The Drowsy Chaperone
Paul Johnson | 04 Nov 2014 23:36pm
Erewash Musical Society presented The Drowsy Chaperone at the Duchess Theatre, Long Eaton. Parodying 1920’s musical comedies, the story concerns a middle-aged, asocial musical theatre fan; as he plays the record of his favorite musical, the (fictional) 1928 hit The Drowsy Chaperone, the show comes to life in his living room as he wryly comments on the music, story, and actors.
On his debut for Erewash, Mark Birch directed a very good first production (even more so, given the three month rehearsal timescale that he had to work within). Mark is evidently a clear fan of this musical and his enthusiasm and passion was felt throughout. Key direction elements such as simple setting, continuous action and spatial consistency were all present and well executed. MD, David Walker, handled the orchestration well, although the sound levels from the pit made for difficult listening at times, particularly over the dialogue. Group sound and harmonies were well balanced and the individual solo’s were well performed. The Choreography, provided by Laurie Trott, showcased a nice variety of dance ability within the ensemble and was very energetic throughout. The tap routine was excellent and the ability of the dance troupe was consistently good.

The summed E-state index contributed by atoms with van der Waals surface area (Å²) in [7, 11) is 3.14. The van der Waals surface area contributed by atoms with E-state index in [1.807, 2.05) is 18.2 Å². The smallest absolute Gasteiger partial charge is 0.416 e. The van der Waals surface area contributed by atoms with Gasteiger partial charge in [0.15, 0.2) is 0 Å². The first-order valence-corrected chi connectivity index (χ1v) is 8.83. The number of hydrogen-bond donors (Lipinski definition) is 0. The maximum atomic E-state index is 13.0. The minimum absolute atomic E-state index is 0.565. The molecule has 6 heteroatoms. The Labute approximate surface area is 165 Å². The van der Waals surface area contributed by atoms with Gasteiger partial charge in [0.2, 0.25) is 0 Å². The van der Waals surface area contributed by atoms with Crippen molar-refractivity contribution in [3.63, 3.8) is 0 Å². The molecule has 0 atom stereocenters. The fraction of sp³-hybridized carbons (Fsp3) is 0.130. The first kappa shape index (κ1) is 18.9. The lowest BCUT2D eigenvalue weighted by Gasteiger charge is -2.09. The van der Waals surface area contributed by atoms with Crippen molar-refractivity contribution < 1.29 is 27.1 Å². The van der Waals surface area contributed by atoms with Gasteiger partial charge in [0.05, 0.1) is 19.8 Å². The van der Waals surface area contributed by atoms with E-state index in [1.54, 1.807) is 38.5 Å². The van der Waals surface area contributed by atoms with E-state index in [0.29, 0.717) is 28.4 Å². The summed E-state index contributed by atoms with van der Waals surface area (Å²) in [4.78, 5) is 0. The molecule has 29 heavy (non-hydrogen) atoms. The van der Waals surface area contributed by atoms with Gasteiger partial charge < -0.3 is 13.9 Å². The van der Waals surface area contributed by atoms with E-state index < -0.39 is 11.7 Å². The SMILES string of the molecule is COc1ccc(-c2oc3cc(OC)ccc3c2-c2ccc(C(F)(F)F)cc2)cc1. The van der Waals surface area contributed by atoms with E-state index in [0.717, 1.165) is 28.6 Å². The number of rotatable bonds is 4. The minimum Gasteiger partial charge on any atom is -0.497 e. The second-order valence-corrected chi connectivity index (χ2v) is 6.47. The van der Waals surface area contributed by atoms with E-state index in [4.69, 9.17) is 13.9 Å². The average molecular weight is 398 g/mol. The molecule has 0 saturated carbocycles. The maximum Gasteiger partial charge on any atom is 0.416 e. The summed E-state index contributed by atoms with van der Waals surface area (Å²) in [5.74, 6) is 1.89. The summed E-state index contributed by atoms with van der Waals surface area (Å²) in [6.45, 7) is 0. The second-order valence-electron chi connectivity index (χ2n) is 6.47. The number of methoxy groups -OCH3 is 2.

Brimming with many exaggerated and defined characters, this musical provides plenty of opportunity for a large cast and looked like a lot of fun for all those involved. Of particular note were the performances by Mark Haigh, who gave an excellent performance as Robert Martian, showcasing great acting, singing, dance and roller skating (yes) abilities; the Double Diva Duo of Alex Tavener (The Drowsy Chaperone) and Louise O’Boyle (Janet van de Graaff) who both performed with superb character portrayals and excellent vocal ability; David Hewitt, who did a fine job as the Man in Chair, holding the show together well and providing a very relaxed performance; and last, but by no means least, Phil Deakin, who provided an excellent show-stealing comic performance as self-proclaimed famed Latin lover Aldolpho.
This musical was subtly complex technically, with multiple elements of sound, lighting, action and setting working simultaneously together, therefore technical planning, execution and ability was critical to succeeding with this production. I am pleased to say that bar a couple of minor issues, I thought that Mark and his team delivered on the technical aspects of this production extremely well, achieving consistent near-seamless transitions and good pace. The set, backstage work, sound and lighting all contributed and complemented.
Overall, this was a fun musical, with plenty of variety, which was generally well received by the local audience. From all at NODA Nottingham, keep up the good work and we look forward to seeing your next production.
- : admin
- : 07/04/2014